Prices for the construction of a new agriculture facility at Decatur High School might be higher than the school district expected.
Only two bids were received for the project, and the low bid was $943,700 from J&D Dodd. Superintendent Rod Townsend had said during previous meetings he estimated the cost would be around $700,000 to $800,000.
While the numbers were disappointing, Townsend said it might be possible to bring the costs down, although he declined to guess by how much.
“I talked to the architect (Monday) and asked him about getting some of these prices down,” Townsend said. “… He feels like there are some ways to get some of the numbers down. As far as how much, he was not willing to say that.
“His recommendation was to work with the low bidder and go through some value engineering and try to get our target costs to where we wanted it to be. If that didn’t work, then obviously we’d have to go back to the drawing board and completely re-bid it.”
Board President Kevin Haney was also disappointed in the cost, but he said he would like to find a way to move forward.
“We need this project,” he said. “We need to get it done, but we need to be as good a steward as we can with the money we have and try to reduce the price if we have an opportunity to do that.”
Townsend said the district has a few funding options. First, there’s $90,000 in insurance money as a result of a storage barn that was destroyed during an ice storm this past winter.
There’s also approximately $225,000 in state funding for career and technology programs over the next two years that could be applied to the new facility. If the price remains at $943,700, that would leave the remaining $628,700 to be paid for through fund balance.
But the board hopes to get that down to around $850,000. They agreed to allow Townsend to work with the architect and the low bidder to reduce the cost. The board will hold a special meeting in two weeks to reconsider the project.
In order to have the facility built in time for the beginning of the 2014-2015 school year, work would need to begin soon since the project is expected to take 120 to 180 days.
During the public forum portion of the meeting, Dwayne Hicks spoke as a representative for the Decatur FFA Alumni group, which had several members in attendance. He said the agriculture program not only teaches students about agriculture, but also leadership and life skills. The group wanted the board to know how important they feel the project and the program are to the students.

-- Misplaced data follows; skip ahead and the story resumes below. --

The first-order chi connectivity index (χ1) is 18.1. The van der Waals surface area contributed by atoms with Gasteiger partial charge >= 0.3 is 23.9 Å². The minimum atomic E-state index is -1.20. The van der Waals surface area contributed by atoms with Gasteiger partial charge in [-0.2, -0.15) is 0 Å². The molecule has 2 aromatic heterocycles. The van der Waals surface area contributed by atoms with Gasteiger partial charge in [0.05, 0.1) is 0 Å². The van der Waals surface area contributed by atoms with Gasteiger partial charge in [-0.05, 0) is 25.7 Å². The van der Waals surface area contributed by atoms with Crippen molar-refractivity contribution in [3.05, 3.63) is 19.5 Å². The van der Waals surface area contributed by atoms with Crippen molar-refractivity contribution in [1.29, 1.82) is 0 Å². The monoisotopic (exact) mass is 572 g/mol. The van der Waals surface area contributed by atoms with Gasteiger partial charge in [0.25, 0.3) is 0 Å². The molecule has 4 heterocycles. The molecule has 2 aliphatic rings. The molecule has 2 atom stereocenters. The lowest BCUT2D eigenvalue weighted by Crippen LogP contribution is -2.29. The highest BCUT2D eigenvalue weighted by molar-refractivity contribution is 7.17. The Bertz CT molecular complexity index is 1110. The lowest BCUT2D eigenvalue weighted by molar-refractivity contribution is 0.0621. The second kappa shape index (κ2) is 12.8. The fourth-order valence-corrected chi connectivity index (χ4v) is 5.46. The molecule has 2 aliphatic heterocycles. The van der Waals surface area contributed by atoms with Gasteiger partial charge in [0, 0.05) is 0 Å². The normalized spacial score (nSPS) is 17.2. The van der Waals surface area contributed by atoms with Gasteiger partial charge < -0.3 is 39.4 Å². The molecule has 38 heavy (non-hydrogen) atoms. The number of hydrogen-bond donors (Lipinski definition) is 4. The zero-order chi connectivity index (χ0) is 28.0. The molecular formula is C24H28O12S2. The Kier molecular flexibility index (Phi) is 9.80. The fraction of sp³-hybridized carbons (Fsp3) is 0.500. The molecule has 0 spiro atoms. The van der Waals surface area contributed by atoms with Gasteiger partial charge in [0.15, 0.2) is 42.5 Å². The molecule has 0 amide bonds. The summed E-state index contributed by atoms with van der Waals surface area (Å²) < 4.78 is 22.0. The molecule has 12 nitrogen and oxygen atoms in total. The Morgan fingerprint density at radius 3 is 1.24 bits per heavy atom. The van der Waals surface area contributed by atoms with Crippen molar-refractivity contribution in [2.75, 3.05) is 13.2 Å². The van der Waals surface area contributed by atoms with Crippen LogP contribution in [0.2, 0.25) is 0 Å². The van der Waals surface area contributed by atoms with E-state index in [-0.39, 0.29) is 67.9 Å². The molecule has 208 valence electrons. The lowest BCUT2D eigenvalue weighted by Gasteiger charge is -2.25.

“We’ve got a great ag program going,” Hicks said. “The three ag teachers are doing a great job. … The kids are excited, but the barn is full. Enrollment is up. You walk through there in the fall before the major shows, and there is no room for any more animals.
“That’s a reason to build this facility, but I understand there is also the chance to build another classroom or have an arena in there to hold our own contests. It all comes down to the chance to affect many young people’s lives by giving them the skills suited for everyday life, real life experiences they can take and use forever.”
Ricky Stutt also spoke during the public forum. He said while he supports the ag program, he wondered if the reason so many students were taking ag classes was because they didn’t have more options in the career and technology area.
“I taught for almost 20 years, and a lot of time you had kids in there who didn’t have any other place to go,” he said. “And my concern is why are they all focused on [that], and what else do we have for them to do?
“What do we have specifically for girls, like a CNA program, which is relatively cheap?” he added. “Criminal justice is something else that’s pretty cheap. Drafting, computer automated drafting, building trades, all that stuff we need to look at and consider. These all draw the CTE (career and technology education) funding, just like the ag program.”
In other business, the board:
- OK’d a policy to prohibit school employees or members of the public on school property from using electronic cigarettes or electronic vaporizing devices. Students are already prohibited from using these devices.
- approved the instructional materials allotment and certified that the material meets at least 50 percent of the elements of the Texas Essential Knowledge and Skills (TEKS).
- honored the Decatur High School Flamenco dance group, seventh grader Madison Scroggins as the district spelling bee winner and members of the middle school and high school Destination Imagination teams who recently competed in the state meet.
- honored Kim Warren of Young Elementary as educator of the month and Monica Scarlett of Decatur High School as support staff employee of the month.